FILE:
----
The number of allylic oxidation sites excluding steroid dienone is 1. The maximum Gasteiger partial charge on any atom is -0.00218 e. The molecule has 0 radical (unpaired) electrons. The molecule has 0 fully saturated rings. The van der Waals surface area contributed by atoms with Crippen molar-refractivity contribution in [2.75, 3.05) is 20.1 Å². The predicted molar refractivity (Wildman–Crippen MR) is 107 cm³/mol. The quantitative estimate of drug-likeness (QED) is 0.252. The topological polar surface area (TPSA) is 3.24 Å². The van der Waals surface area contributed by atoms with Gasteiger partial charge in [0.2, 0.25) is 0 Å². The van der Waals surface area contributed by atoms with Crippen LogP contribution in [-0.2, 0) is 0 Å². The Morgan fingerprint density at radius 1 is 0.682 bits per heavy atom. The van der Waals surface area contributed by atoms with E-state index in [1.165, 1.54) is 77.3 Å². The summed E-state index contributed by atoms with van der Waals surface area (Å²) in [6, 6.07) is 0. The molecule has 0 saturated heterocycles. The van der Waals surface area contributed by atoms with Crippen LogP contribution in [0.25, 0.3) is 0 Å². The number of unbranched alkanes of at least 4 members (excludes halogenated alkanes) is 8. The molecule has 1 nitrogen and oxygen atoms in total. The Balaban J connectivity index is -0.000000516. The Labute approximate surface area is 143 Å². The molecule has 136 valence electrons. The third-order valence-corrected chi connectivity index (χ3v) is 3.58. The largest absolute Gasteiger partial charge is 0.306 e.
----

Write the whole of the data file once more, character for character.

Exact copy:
The number of allylic oxidation sites excluding steroid dienone is 1. The maximum Gasteiger partial charge on any atom is -0.00218 e. The molecule has 0 radical (unpaired) electrons. The molecule has 0 fully saturated rings. The van der Waals surface area contributed by atoms with Crippen molar-refractivity contribution in [2.75, 3.05) is 20.1 Å². The predicted molar refractivity (Wildman–Crippen MR) is 107 cm³/mol. The quantitative estimate of drug-likeness (QED) is 0.252. The topological polar surface area (TPSA) is 3.24 Å². The van der Waals surface area contributed by atoms with Gasteiger partial charge in [0.2, 0.25) is 0 Å². The van der Waals surface area contributed by atoms with Crippen LogP contribution in [-0.2, 0) is 0 Å². The Morgan fingerprint density at radius 1 is 0.682 bits per heavy atom. The van der Waals surface area contributed by atoms with E-state index in [1.165, 1.54) is 77.3 Å². The summed E-state index contributed by atoms with van der Waals surface area (Å²) in [6, 6.07) is 0. The molecule has 0 saturated heterocycles. The van der Waals surface area contributed by atoms with Crippen LogP contribution in [0.25, 0.3) is 0 Å². The number of unbranched alkanes of at least 4 members (excludes halogenated alkanes) is 8. The molecule has 1 nitrogen and oxygen atoms in total. The Balaban J connectivity index is -0.000000516. The Labute approximate surface area is 143 Å². The molecule has 136 valence electrons. The third-order valence-corrected chi connectivity index (χ3v) is 3.58. The largest absolute Gasteiger partial charge is 0.306 e.